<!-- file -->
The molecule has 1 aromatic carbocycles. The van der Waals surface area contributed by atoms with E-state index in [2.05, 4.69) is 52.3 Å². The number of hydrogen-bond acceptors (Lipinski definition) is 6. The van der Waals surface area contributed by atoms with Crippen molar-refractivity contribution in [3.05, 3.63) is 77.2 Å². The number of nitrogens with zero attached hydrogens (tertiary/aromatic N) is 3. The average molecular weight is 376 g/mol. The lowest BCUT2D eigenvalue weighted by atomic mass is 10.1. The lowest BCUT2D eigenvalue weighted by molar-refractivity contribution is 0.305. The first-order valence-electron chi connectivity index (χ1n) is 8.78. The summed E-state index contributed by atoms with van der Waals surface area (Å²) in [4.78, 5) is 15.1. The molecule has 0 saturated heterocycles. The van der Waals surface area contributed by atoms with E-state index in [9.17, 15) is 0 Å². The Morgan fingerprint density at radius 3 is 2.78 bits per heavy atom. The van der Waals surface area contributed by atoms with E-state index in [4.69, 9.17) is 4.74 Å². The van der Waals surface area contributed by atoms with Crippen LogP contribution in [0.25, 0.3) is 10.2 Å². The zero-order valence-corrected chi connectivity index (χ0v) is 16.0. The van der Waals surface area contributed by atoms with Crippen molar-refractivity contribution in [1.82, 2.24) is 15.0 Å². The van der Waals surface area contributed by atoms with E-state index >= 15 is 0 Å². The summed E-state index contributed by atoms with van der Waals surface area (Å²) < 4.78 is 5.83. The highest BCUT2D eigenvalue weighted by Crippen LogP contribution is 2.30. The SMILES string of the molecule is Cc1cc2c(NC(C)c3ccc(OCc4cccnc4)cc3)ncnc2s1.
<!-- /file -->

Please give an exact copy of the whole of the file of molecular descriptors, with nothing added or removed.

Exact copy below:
The molecule has 1 aromatic carbocycles. The van der Waals surface area contributed by atoms with E-state index in [2.05, 4.69) is 52.3 Å². The number of hydrogen-bond acceptors (Lipinski definition) is 6. The van der Waals surface area contributed by atoms with Crippen molar-refractivity contribution in [3.05, 3.63) is 77.2 Å². The number of nitrogens with zero attached hydrogens (tertiary/aromatic N) is 3. The average molecular weight is 376 g/mol. The lowest BCUT2D eigenvalue weighted by atomic mass is 10.1. The lowest BCUT2D eigenvalue weighted by molar-refractivity contribution is 0.305. The first-order valence-electron chi connectivity index (χ1n) is 8.78. The summed E-state index contributed by atoms with van der Waals surface area (Å²) in [4.78, 5) is 15.1. The molecule has 0 saturated heterocycles. The van der Waals surface area contributed by atoms with E-state index in [9.17, 15) is 0 Å². The Morgan fingerprint density at radius 3 is 2.78 bits per heavy atom. The van der Waals surface area contributed by atoms with E-state index in [4.69, 9.17) is 4.74 Å². The van der Waals surface area contributed by atoms with Crippen LogP contribution in [0.25, 0.3) is 10.2 Å². The zero-order valence-corrected chi connectivity index (χ0v) is 16.0. The van der Waals surface area contributed by atoms with Crippen molar-refractivity contribution in [1.82, 2.24) is 15.0 Å². The van der Waals surface area contributed by atoms with E-state index >= 15 is 0 Å². The summed E-state index contributed by atoms with van der Waals surface area (Å²) < 4.78 is 5.83. The highest BCUT2D eigenvalue weighted by Crippen LogP contribution is 2.30. The SMILES string of the molecule is Cc1cc2c(NC(C)c3ccc(OCc4cccnc4)cc3)ncnc2s1.